While the Combustion Man scenes are objectively better handled than all of the Zuko and company scenes—probably because they are much, much shorter as well—subjectively, I still prefer the Beach Party Therapy scene. It appeals more to my personal tastes and, interestingly, it’s the only scene in the episode that feels remotely like an homage to John Hughes. The obvious reference here is The Breakfast Club, where five radically different teenage archetypes confess their feelings and true selves to each other.
Zuko, Azula, Mai, and Ty Lee do the exact same thing (minus detention), and part of the scene’s success is that any viewer can easily sympathize with at least one character or the other to any degree. We’ve all been down these roads before. I particularly know Mai’s story a little too well, as summarized by Azula:
Azula: …You had a controlling mother who had certain expectations, and if you strayed from them you were shut down. That’s why you’re afraid to care about anything, and why you can’t express yourself.
That said, all of their confessions ring true to me (except maybe Azula’s, but in a way, that just makes her eventual end all the more poignant). I guess it goes without saying that I most definitely understand Zuko’s confusion about who he is and what he’s supposed to be doing. And as for Ty Lee’s identity and attention issues…well, let’s just say this blog wasn’t made just because I love/hate Avatar, ya know what I’m sayin’?
But Ty Lee’s story begs the question: what were her six identical sisters like? No doubt they had their little differences, but isn’t it possible that they all felt like Ty Lee did? That they had no identity of their own and were “scared of spending the rest of [their lives] as part of a matched set?” What did they wind up doing with their lives? Who knows, but it actually is kind of fun to speculate. What possible careers could a Ty Lee have? A hitman? A therapist? A gangster?
Aside from those two major sources of greatness, there are several really funny moments sprinkled throughout the episode.
While on the beach, Zuko attempts to give Mai a seashell as a pretty gift, but she coldly dismisses it as something only stupid girls would want. Soon, we see that same seashell offered to Ty Lee by a random boy, and she gladly accepts. How am I supposed to interpret this as anything other than a sly hint that Ty Lee may just be one of those “stupid girls?”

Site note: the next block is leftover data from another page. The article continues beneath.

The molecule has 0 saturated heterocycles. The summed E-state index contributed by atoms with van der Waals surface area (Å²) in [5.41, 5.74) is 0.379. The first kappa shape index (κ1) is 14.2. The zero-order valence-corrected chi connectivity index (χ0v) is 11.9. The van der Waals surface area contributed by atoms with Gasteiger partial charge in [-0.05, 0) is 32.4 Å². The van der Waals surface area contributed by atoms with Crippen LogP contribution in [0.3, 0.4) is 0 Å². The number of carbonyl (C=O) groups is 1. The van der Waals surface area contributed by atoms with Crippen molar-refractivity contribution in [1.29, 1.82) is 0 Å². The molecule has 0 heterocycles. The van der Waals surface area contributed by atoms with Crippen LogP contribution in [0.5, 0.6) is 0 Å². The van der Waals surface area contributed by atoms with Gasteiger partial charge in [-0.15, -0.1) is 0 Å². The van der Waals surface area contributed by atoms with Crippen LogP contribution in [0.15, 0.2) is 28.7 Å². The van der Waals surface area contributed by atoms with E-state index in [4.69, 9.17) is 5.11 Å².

That extreme game of beach volleyball is pretty damn funny as well, as Azula’s participation quickly turns the pleasant game into deadly warfare, ending with a huge explosion.
Also funny is Azula’s failed attempts to woo Chan, seeing as her compliments always inadvertently mutate into morbid fantasies of death and world domination. She only gets anywhere with Chan after receiving some helpful advice from Ty Lee: when getting a boy to like you, smile a lot and laugh at everything he says, even the unfunny bits. Azula objects that the advice “sounds really shallow and stupid,” which naturally means it works.
And that is does, even leading to what must have been Azula’s first kiss. So wonderful is this experience, in fact, that she immediately releases a psychotic proclamation that he and her will dominate the world together. That’s hilarious, but so too is Chan’s dumbfounded reaction.
And, of course, there’s Zuko and Mai. Just their interactions, even when they annoy each other, is a joy to behold. It actually feels like the interactions of real human beings who are uncomfortably getting used to the fact that no one will ever be as perfect for them as they are for each other. I think that’s rather touching.
One more note about Azula’s screw up with Chan: while this scene is funny overall, those instances of Azula actually taking Ty Lee’s advice to heart and laughing at Chan’s stupid comments are viscerally painful to watch. You can just feel Azula’s hatred for herself for having to stoop down to such idiotic tactics for some guy’s affection. It might have been funny if it wasn’t so damn heartbreaking.
But I guess it all ends well. After the Beach Party Therapy, the four kids pretty much trash Chan’s place—which, in 80s movie kid tradition, is actually his dad’s place, so if anything gets wrecked, his dad will kill him.
I guess this is a triumphant ending, but it never really moves me. Chan was never even a real character to me, so why should I care that some non-entity is getting his comeuppance? On top of that, what motivates this destruction anyway? I mean, Zuko was the only one to be kicked out, and that’s because he did destroy something in the house. And it wasn’t Chan that was hitting on Mai, it was the other guy. And Azula was the one who scared Chan away. And were Mai and Ty Lee even kicked out?
At least Bluto and the gang had a reason to hate and destroy those preps in Animal House.
Maybe that’s the point. They are all still technically villains, so I suppose this shouldn’t be all that surprising. It’s ironic that through all that Beach Party Therapy, they never resolved their main problem, which is that they are brats from the Fire Nation, and that deep down they will always be one thing.
All screenshots courtesy of piandao.org.